Sometimes what you really need to live the life you dreamed of is for everything to go suddenly, horribly, terribly wrong.
My journey started when I moved to Johannesburg with my ex-girlfriend in 2006. My life in suburbia was a pretty typical big city existence. Working for a trade magazine based in Northcliff, I was well settled into the typical daily cross-city commute. My days were enlivened by the road rage exhibited by my fellow commuters; the uncanny ability of taxi drivers to do the exact opposite of whatever it was I had expected and the fact that I lived in a complex yet barely ever saw my neighbours, let alone spoke to them.
And then came the messy break-up – what I now know to be a catalyst for changing my life. I moved into a digs with some old university mates and re-lived digs life from my varsity days. I lasted about a year in Johannesburg after that, but my heart was no longer in it. I had moved there for her and I knew it wasn‚Äôt the life I wanted. So I handed in my resignation and went home to my parents in Botswana.
I had little inkling at the time that this would be the beginning of a series of events that would change the entire course of my life. I was looking into possibilities when my friend Kerri contacted me late in 2008 to ask how I felt about teaching second language English in Thailand; two weeks later we touched down in Bangkok. Thailand was a chance to do something for me, and no one else. I wanted to travel, to have experiences and to escape the superficial veneer of the big city life rat race. With visions of sitting under trees teaching small children how to say ‚Äútomato‚Äù, I set off on my grand adventure.
Escaping Big City Life; Discovering BIG CITY LIFE
The first night in Khao San Road was like stepping into a scene from ‚ÄúThe Beach‚Äù – not the idyllic paradise part; the part where he returns to the sensory assault of crowds and techno music and elephants led through the streets on chains and prostitutes draped over drunken Westerners‚Ä¶
From there it didn’t take long for the bubble to burst. We arrived in Korat to find that the promised jobs weren‚Äôt available. While our hotel was covered by the agent, we hung around for three weeks waiting for nothing to happen. Eventually we decided enough was enough and boarded a train back to Bangkok. The school year was well underway by this time, but with a bit of luck Kerri got a great gig working as a substitute teacher, while I was needed to replace a teacher at a school in the capital.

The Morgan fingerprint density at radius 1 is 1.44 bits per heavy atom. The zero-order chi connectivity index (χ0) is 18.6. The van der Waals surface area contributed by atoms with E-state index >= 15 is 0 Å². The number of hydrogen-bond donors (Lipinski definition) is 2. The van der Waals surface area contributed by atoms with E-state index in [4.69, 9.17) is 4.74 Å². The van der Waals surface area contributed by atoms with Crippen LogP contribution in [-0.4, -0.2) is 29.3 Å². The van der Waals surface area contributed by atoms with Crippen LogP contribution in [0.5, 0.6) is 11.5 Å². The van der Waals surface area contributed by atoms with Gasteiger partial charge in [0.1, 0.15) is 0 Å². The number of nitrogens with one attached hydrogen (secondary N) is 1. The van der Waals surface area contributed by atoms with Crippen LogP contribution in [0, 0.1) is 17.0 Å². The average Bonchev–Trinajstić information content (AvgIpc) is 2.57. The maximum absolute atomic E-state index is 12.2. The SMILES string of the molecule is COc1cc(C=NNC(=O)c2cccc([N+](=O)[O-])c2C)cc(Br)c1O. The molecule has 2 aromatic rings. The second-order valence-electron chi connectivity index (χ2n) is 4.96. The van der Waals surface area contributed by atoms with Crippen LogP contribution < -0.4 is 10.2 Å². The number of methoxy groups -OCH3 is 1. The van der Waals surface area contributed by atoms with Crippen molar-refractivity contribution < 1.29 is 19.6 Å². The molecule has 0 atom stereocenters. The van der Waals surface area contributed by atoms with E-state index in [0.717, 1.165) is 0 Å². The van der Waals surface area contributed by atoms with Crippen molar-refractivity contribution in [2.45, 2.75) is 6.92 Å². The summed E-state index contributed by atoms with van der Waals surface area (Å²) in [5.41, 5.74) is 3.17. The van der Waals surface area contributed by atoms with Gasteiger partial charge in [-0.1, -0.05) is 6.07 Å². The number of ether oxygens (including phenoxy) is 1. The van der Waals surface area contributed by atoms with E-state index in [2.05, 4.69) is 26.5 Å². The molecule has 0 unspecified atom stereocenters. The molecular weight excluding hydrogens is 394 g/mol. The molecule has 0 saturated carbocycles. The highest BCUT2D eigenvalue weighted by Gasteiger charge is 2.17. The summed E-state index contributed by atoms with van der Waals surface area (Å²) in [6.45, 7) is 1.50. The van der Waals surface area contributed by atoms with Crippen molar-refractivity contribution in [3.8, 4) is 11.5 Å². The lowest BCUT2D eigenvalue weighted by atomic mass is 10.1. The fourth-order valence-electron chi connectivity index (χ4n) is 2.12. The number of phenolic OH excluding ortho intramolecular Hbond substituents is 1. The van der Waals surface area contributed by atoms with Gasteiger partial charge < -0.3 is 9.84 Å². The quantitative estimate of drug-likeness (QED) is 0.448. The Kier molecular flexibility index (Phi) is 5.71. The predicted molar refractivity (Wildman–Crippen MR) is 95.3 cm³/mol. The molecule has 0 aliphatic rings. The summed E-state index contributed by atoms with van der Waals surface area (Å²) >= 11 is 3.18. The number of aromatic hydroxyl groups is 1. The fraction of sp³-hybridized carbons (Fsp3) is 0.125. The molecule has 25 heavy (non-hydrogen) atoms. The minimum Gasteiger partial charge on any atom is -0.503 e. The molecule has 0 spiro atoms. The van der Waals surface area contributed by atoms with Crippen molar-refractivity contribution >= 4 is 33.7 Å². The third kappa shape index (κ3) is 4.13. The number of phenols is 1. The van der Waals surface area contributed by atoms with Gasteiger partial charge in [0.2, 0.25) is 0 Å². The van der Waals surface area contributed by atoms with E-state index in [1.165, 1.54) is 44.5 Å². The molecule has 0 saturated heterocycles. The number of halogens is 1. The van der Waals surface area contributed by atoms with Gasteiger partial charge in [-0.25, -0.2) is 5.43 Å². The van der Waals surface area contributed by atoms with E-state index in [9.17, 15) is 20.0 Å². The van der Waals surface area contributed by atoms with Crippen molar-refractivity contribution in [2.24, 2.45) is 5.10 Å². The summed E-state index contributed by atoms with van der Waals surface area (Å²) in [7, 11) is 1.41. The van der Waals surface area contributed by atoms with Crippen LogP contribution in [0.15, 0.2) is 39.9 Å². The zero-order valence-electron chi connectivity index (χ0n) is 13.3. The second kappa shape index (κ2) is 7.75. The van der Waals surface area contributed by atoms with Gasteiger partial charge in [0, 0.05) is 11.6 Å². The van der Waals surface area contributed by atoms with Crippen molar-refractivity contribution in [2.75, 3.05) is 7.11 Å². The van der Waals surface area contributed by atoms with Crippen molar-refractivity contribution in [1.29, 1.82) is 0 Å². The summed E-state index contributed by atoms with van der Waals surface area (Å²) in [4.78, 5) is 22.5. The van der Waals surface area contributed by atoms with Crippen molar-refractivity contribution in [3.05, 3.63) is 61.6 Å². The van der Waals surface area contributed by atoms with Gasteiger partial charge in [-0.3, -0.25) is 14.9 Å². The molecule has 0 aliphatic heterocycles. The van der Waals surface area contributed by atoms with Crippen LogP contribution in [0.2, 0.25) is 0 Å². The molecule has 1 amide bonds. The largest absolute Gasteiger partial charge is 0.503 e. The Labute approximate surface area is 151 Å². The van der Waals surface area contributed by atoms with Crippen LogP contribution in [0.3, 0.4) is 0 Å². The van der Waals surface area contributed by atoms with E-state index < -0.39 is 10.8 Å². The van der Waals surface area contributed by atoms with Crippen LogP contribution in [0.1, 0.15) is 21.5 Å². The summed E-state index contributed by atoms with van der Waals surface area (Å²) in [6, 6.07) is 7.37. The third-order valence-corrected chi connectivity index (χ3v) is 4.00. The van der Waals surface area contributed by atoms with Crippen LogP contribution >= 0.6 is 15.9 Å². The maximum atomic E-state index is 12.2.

I congratulated myself on escaping the metropolis of Johannesburg for the laid-back, country living of Bangkok. Times were tough. I was pick-pocketed and the thieves maxed out my credit card. I was so broke I was drinking the notoriously dodgy Bangkok tap water because I couldn‚Äôt afford the cheap bottled water. The dream was swiftly taking on nightmarish proportions.
How Hangman Saved My Life
The school provided me with no syllabus and a broken microphone. Armed with these I was thrown into a class of sixty screaming 12 year olds. I lost my voice three times in the first week. The day I discovered the power of Hangman was pure bliss. Who knew this simple pastime could captivate an audience for forty beautiful minutes? Hangman may have saved my sanity. I don‚Äôt think I could have survived those first few brutal days without it.
When I finally managed to get a transfer, my new school was a stark contrast. Moving into the suburbs I escaped the worst of Bangkok‚Äôs seedy underbelly. The people were friendlier, the kids were enthusiastic; I received talented caricatures of myself and heard ‚ÄúWe love you teacher Rowan‚Äù on a daily basis.
On my walks home from school, I stopped at the local markets to buy fresh fruits and show off my limited Thai to the enthusiastic vendors. Thai people are some of the most genuinely kind and friendly people you will meet, and I was grateful for the chance to be exposed to more authentic Thai culture away from the typical tourist trail. We experienced this firsthand while travelling with some friends to an almost deserted beach. We prepared a meal over the fire and were in the process of dishing up when the Thai family camping beside us arrived with a tray generously laden with leftovers. ‚ÄúBecause you need more food!‚Äù they exclaimed, handing us the little feast. This was not an isolated event and at other campsites we had several camping groups inviting us to share their whiskey and food, which led to many unique conversations.
Onwards and Downwards
Thailand also gave me the opportunity to embark on what would become my new passion. I had always known I wanted to scuba dive and spent my holidays completing my courses up to Rescue Diver before heading out for my next adventure ‚Äì to become a Dive Master in Bali.
I had many amazing experiences in Bali but mostly it was diving, diving, diving. A night-dive on a World War II wreck and my first interaction with manta rays were stand outs. I also had the opportunity to meet and interview Mark Thorpe, the Emmy Award-winning underwater cinematographer and founder of the Global Shark Conservation Initiative. I will never forget my squat toilet, complete with butt-washing cup, in my $100-a-month room with its mattress on the floor, where I used my hammock as a sheet.
After six months I decided to head back to South Africa. Once I was home I helped out on a couple of projects in wildlife conservation, with sea turtle researchers near Kosi Bay and the Cape Parrot Trust in the Hogsback mountains, before landing up in Sodwana Bay managing a small marine ecology volunteering project.